Monthly Archive for March, 2014


I feel as if I’m trotting across a rather squishy midden and just hope I can make the other side before I sink to my knees and have to laboriously wade my way through the rest. It’s money of course – specifically tax. I just can’t be arsed to point my head at the stuff and have paid inordinate amounts over the years to professionals so that I never had to. But I’m still in the process of changing jurisdictions and neither of the ones I use seems capable of marrying France with the UK. It may be up to me to make sense of the forms from HMRC that dribble into my post box and fill them to avoid being taxed at least twice. Neither the United Federation of Planets, nor the Culture has need of money. It may be that I was born a couple of millennia too soon.
The weather seems set to be about 20 as far as the eye can see, and after that we should be on the edge of summer, so I have filled the bird feeders for the last time. The garden is growing with a lot more stuff in it that it has been used to and the dawn chorus wakes Cato up early so that he jumps on my head until he gets his breakfast. With a bit of luck the clock shift on Sunday may make him sleep a little longer.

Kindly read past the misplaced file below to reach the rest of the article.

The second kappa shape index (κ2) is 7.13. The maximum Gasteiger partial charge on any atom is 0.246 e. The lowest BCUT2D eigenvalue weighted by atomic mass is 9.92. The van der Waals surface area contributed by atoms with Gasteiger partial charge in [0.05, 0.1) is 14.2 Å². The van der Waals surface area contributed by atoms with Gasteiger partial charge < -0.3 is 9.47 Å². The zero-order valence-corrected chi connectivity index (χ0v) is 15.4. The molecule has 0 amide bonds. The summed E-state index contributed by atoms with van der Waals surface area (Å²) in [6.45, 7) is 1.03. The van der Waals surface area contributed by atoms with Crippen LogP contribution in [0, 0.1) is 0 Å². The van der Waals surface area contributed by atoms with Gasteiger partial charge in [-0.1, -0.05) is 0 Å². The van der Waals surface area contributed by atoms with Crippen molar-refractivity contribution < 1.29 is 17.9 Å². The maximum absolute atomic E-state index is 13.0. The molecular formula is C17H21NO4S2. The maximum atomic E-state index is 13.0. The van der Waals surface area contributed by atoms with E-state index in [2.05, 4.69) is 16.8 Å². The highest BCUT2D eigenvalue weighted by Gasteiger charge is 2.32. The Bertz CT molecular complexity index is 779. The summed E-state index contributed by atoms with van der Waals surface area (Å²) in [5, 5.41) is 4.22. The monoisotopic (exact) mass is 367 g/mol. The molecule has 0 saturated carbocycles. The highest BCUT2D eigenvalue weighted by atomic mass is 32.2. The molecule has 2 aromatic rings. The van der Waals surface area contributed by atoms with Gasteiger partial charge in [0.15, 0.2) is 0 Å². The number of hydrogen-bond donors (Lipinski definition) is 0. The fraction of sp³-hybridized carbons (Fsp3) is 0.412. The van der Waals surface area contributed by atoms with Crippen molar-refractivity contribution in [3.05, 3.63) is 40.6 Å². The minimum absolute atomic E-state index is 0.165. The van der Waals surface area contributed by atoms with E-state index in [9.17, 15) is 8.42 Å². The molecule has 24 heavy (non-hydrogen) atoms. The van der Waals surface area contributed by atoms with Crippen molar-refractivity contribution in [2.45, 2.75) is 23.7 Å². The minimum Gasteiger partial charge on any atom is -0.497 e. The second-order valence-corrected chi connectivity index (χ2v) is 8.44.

We went down to cast our votes in the local elections yesterday. The retiring maire, who was not standing although he would have liked to post again, was lurking around looking miserable. The two guys in charge of the ballot box were offering chocolate croissants and coffee to early voters. Since my own name was on the ballot paper I assumed that those present might have an inkling of how I’d vote so it did not seem necessary to enter the curtained booth to fold the paper and slip it into its envelope but the scrutineers seemed aghast that I carried out my democratic right in plain view. Our team won more comfortably than was expected but it was not a great shock considering there was no opposition. Abstentions were the fear since the ancien regime was being overthrown but there was an 82% turnout and more than half the voters came out in support. I am confident that power will not corrupt me than I wish to allow.



I received this view from his window today from a kinsperson near Montreal. I hadn’t the heart to tell him that it’s 21 degrees here at the moment and the garden is being thoroughly watered after 10 days without rain – and that the lawn has had its fourth cut.